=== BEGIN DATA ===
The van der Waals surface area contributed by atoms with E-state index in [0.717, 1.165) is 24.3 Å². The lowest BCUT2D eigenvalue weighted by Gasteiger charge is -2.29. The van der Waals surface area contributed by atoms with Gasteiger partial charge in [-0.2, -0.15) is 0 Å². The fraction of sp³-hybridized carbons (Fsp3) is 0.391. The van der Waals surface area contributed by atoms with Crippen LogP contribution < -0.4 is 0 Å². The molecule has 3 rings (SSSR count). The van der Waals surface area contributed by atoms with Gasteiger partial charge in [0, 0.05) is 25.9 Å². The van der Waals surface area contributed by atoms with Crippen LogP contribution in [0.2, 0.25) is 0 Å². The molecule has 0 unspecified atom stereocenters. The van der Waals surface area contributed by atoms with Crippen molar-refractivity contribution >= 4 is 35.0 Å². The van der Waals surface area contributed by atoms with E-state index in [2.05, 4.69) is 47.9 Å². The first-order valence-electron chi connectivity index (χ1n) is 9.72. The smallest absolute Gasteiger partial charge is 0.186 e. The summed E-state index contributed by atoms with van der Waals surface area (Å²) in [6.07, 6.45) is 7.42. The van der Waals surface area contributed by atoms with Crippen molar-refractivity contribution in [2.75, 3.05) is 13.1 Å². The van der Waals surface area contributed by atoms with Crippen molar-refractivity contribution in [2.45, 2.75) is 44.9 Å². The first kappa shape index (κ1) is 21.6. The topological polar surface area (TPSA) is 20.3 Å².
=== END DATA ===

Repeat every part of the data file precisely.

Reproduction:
The van der Waals surface area contributed by atoms with E-state index in [0.717, 1.165) is 24.3 Å². The lowest BCUT2D eigenvalue weighted by Gasteiger charge is -2.29. The van der Waals surface area contributed by atoms with Gasteiger partial charge in [-0.2, -0.15) is 0 Å². The fraction of sp³-hybridized carbons (Fsp3) is 0.391. The van der Waals surface area contributed by atoms with Crippen LogP contribution < -0.4 is 0 Å². The molecule has 3 rings (SSSR count). The van der Waals surface area contributed by atoms with Gasteiger partial charge in [0, 0.05) is 25.9 Å². The van der Waals surface area contributed by atoms with Crippen LogP contribution in [0.2, 0.25) is 0 Å². The molecule has 0 unspecified atom stereocenters. The van der Waals surface area contributed by atoms with Crippen molar-refractivity contribution >= 4 is 35.0 Å². The van der Waals surface area contributed by atoms with E-state index in [2.05, 4.69) is 47.9 Å². The first-order valence-electron chi connectivity index (χ1n) is 9.72. The smallest absolute Gasteiger partial charge is 0.186 e. The summed E-state index contributed by atoms with van der Waals surface area (Å²) in [6.07, 6.45) is 7.42. The van der Waals surface area contributed by atoms with Crippen molar-refractivity contribution in [2.75, 3.05) is 13.1 Å². The van der Waals surface area contributed by atoms with Crippen molar-refractivity contribution in [2.45, 2.75) is 44.9 Å². The first kappa shape index (κ1) is 21.6. The topological polar surface area (TPSA) is 20.3 Å².